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Evening markets: Santa rally in grains holds into late deals

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The Santa rally did what it should, last until Christmas, leaving grain bulls on track to claim a clean sweep this week.

It was a bit of a risk-on day throughout financial market, helped by data showing US orders of durable goods up 3.8% last month, beating economists' expectations, and overcoming some disappointing at US consumer spending data showing a rise of just 0.1%.

Frankfurt and London shares closed up 1.0%, with Wall Street stocks up 0.9% in late deals, while the dollar eased a smidgen.

'On' year

Commodities, as in the last session, were not wholehearted followers, with the CRB index adding 0.2%. Brent


was up 0.1% as of 18:50 GMT.

Indeed, some soft commodities found headway elusive, such as New York


, which fell 0.5% to $2,218 a tonne in New York for March delivery, amid continuing talk of steady deliveries to ports from farmers in Ivory Coast and Ghana, the top producing countries.

New York arabica


fell too, down 0.8% to 221.40 cents a pound for March delivery.

Commerzbank, in forecasts for 2012, said that while arabica beans "should remain above 200 cents a pound", added that "peaks of 300 cents a pound seen in 2011 are likely to be a thing of the past", with this year an "on" year in Brazil's cycle of alternative higher and lower crops.

Adage holds true

But elsewhere, it was advantage bulls. Indeed, it was testament to the truth in that Chicago saying that if "bears have the Thanksgiving dinner, bulls have the Christmas feast".

OK, hardly a mega feast, with soybeans for January up 0.3% at $11.65 ½ a bushel, and corn up 0.5% at $6.20 ¾ a bushel.

But a seventh successive positive close for soybeans, and sixth for corn, would certainly offer bulls enough calories for now.

'Stress to return'

One factor holding back the market was the forecast for South American rain and cool needed to break the dry and hot spell in parts of Argentina and Brazil deemed to have damaged corn, much of which is pollinating, in particular this month.

Just how threatening things are depends on who you listen to.

World Weather, for instance, says the forecast for Argentina "returns crop stress to many areas next week as the nation dries out and warms back up after the rain Wednesday and today and after cooling abates this weekend".

"Crops that failed to get significant rain the past two days will see stress return immediately and will likely encounter lower yield potentials since the ground was already too dry after the rain was missed this week.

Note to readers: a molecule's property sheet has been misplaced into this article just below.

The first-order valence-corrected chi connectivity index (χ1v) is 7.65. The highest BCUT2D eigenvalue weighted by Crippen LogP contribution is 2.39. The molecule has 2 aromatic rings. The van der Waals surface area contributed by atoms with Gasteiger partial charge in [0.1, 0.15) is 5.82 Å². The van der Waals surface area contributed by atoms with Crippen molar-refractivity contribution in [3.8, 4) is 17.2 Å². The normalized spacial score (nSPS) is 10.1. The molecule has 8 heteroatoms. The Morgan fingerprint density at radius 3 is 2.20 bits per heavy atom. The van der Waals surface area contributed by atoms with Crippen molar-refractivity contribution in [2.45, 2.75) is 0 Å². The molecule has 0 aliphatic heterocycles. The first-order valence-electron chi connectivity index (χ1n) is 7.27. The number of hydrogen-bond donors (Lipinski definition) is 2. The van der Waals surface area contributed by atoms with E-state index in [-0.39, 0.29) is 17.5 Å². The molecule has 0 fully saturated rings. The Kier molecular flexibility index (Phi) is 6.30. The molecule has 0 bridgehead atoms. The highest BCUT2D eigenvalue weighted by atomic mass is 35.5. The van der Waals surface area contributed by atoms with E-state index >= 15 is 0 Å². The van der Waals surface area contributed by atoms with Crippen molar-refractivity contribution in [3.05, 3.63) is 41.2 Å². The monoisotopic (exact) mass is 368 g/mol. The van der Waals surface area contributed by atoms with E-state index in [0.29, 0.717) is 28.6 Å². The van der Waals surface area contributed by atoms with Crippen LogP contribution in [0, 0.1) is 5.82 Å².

"Second week rainfall in Argentina does not seem to be great enough to soak any particular region," the forecaster said, as reported by broker Allendale.

However, on the more bearish side, highlighted in satellite pictures "heavy clouds and storms over south eastern Brazil including Rio Grande Do Sul, and into Corrientes in far north east Argentina".

Dryness and heat in Rio Grande Do Sul, Brazil's southernmost state, has been a particular concern.

'This is a weather market'

Looking ahead, the weather model for the next five days shows "all of central Argentina is completely dry", although there is "some rain coming" to northern Argentina, including Chaco and Formosa, and southern Brazil, including Rio Grande Do Sul

"Longer term, in the six-to-10 day [timeframe], all of Argentina as well as most of Paraguay and south eastern Brazil remains quite dry."

Whatever, as US Commodities said, "this is a weather market", with all the vagaries it can bring, and a factor encouraging profit-taking into a long weekend.

Financial markets in the US, and many other countries, are closed on Monday.

More snouts to feed

Corn had a bit of extra help from a US Hogs and Pigs report which showed the US herd expanding 1.8% over the last year, to 63.7m head, a little ahead of the 1.1% rise that analysts had expected.

More pigs means more need for feed.

That gave the grain a little extra late impetus to keep up with Chicago


, which added 0.6% to $6.25 ½ a bushel, helped by talk of continued short-covering, after speculators' net short position returned to near-record levels according to latest regulatory data.

(Fresh data on investors' positions will be released after the market close.)

Nigerian appetite

Wheat was also boosted by US officials reveal a sale of 120,000 tonnes of hard wheat to Nigeria, which has emerged as the biggest importer of hard red winter wheat (as traded in Kansas) in 2011.

The order, at any rate, added further weight to ideas that the US Department of Agriculture was too gloomy in earlier this month downgrading estimates for US wheat exports in 2011-12 – even if Australia's crop looks like being of better quality than had been thought.

Kansas hard red winter wheat itself added 0.9% to $6.78 ¾ a bushel for March delivery.

Earlier, Paris wheat for March closed up 0.1% at E186.25 a tonne, while London's best-traded May lot gained 0.5% to £147.50 a tonne.

Does that mean more gains are in the offing?

"£200 a tonne ex-farm for feed wheat might be a little too much for even Santa to sort out," traders at a major European commodities house said.


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